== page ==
"They were able to wriggle their way into a slot in the 2013 Durango Bluegrass Meltdown at the last minute and delivered a performance that is sure to bring them back... High-energy string-band music founded on a warming cello and ripping mandolin... Sweetwater String Band have a fresh take on bluegrass... that will keep the dance floor full and the bourbon flowing... Dave Huebner's cello playing brings a sincere and altered take on bluegrass, [delivering a] resounding warmth to the stringed quartet... Jeff Meadway has a fantastic delivery with flawless transition between rhythm and flatpicking that fills in the space between the mandolin chops and drawn out bowing of the cello." - Pow'r Pickin', Newsletter of the Colorado Bluegrass Association

"Sweetwater String Band"

“[This] band from Mammoth Lakes has a distinctive high-energy brand of bluegrass with a cello in overdrive... Scott wrote a tribute to Doc Watson, and “Doc’s Waltz” is filled with lovely mandolin passages and the sounds and smells that capture the essence of a special country place. “They Turned the Mountains Upside Down” is a powerful tribute to Larry Gibson, who resisted the mining companies in Virginia that took family lands and literally turned them upside down to get the coal... “Workingman’s Blues” is an album highlight focusing on the “forgotten women, forgotten men” and the forces that control them. With a unique instrumental sound powered by cello and bass, the Sweetwater String Band can deliver songs with messages to be heard." - Bluegrass Breakdown, Newsletter of the California Bluegrass Association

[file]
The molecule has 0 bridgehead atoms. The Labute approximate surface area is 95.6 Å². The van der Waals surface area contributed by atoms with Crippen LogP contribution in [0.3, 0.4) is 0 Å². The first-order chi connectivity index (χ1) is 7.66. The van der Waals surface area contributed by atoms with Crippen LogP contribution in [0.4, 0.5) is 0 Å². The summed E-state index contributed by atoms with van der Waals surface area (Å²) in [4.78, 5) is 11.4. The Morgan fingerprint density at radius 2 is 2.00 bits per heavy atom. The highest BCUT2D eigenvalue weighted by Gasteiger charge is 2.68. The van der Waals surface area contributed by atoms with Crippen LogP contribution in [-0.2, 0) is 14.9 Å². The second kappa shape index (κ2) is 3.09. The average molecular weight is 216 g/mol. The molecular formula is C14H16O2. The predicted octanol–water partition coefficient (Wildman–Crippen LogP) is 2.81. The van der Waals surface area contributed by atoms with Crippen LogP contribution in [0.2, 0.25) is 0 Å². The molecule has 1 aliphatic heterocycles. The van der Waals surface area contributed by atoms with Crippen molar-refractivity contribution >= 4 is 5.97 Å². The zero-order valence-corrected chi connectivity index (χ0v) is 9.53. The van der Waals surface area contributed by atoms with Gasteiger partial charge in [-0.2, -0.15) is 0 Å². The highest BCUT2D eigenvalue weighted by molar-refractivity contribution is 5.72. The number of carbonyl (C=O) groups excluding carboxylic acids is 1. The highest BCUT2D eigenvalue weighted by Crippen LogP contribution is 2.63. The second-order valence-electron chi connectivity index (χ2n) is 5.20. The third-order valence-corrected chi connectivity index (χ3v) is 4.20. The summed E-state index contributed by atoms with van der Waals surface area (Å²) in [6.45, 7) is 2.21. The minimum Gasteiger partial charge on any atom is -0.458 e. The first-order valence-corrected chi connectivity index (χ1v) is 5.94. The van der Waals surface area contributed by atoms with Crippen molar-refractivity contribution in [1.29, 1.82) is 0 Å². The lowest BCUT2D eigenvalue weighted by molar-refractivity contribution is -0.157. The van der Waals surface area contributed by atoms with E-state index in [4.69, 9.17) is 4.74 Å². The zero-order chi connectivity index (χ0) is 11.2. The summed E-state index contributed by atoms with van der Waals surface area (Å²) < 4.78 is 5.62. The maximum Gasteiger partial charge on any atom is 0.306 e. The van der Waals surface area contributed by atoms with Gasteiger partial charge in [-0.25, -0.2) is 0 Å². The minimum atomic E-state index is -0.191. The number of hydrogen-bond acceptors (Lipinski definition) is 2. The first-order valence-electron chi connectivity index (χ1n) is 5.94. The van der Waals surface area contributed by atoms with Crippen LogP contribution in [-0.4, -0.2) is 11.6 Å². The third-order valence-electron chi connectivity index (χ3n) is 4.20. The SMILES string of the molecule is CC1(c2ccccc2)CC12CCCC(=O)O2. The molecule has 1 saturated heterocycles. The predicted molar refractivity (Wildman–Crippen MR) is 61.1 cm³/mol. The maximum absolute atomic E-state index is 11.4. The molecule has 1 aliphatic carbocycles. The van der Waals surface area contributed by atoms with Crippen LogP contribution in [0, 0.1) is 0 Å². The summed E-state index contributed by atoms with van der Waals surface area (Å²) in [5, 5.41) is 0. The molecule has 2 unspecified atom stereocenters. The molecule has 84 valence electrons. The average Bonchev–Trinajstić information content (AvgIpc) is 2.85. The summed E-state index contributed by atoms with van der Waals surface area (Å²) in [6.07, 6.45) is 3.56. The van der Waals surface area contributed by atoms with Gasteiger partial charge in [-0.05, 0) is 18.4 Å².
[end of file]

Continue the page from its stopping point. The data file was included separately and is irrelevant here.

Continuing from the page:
River of Rhymes, 2014
Debut, 2011



Sweetwater String Band is a 4-piece, cello driven bluegrass band founded in the Eastern Sierra of California in 2008. Their music blends Chatham County Line style lyricism with Yonder Mountain String Band style energy, wrapping audiences in an enthusiastic yet introspective atmosphere.  The band has toured quite a bit recently with festival appearances in Colorado at RapidGrass and YarmonyGrass, in addition to this September’s Lost Sierra Hoedown in the northern Sierra Nevada and multiple tours of the West Coast. In 2014 they released “River of Rhymes” which Gideon Thomas of No Depression describes as:  "a work of both intimacy and wide-scale, cinematic vistas…instantly likeable, a truly worthy listen. The songs are great, their playing immaculate, and their approach and subject matters fascinating.”

Band Members